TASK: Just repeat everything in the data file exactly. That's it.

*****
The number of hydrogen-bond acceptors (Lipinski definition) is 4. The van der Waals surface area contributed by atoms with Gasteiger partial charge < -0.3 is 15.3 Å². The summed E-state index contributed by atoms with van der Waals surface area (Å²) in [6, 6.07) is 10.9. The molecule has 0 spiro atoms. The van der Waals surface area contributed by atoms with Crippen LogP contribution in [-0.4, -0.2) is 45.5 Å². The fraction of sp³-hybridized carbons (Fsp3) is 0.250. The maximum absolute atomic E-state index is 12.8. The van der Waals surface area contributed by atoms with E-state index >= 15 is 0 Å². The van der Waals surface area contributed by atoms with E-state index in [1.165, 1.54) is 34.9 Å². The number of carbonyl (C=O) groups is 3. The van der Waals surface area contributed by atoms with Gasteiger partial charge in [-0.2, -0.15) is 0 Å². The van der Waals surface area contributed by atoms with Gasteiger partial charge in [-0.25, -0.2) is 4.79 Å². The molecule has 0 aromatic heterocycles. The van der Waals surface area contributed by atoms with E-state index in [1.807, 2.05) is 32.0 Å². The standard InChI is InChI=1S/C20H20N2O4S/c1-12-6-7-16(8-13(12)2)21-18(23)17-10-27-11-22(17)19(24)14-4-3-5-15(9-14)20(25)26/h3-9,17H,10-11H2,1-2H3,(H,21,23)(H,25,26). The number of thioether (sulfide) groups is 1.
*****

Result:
The number of hydrogen-bond acceptors (Lipinski definition) is 4. The van der Waals surface area contributed by atoms with Gasteiger partial charge < -0.3 is 15.3 Å². The summed E-state index contributed by atoms with van der Waals surface area (Å²) in [6, 6.07) is 10.9. The molecule has 0 spiro atoms. The van der Waals surface area contributed by atoms with Crippen LogP contribution in [-0.4, -0.2) is 45.5 Å². The fraction of sp³-hybridized carbons (Fsp3) is 0.250. The maximum absolute atomic E-state index is 12.8. The van der Waals surface area contributed by atoms with E-state index >= 15 is 0 Å². The van der Waals surface area contributed by atoms with E-state index in [1.165, 1.54) is 34.9 Å². The number of carbonyl (C=O) groups is 3. The van der Waals surface area contributed by atoms with Gasteiger partial charge in [-0.2, -0.15) is 0 Å². The van der Waals surface area contributed by atoms with Gasteiger partial charge in [-0.25, -0.2) is 4.79 Å². The molecule has 0 aromatic heterocycles. The van der Waals surface area contributed by atoms with E-state index in [1.807, 2.05) is 32.0 Å². The standard InChI is InChI=1S/C20H20N2O4S/c1-12-6-7-16(8-13(12)2)21-18(23)17-10-27-11-22(17)19(24)14-4-3-5-15(9-14)20(25)26/h3-9,17H,10-11H2,1-2H3,(H,21,23)(H,25,26). The number of thioether (sulfide) groups is 1.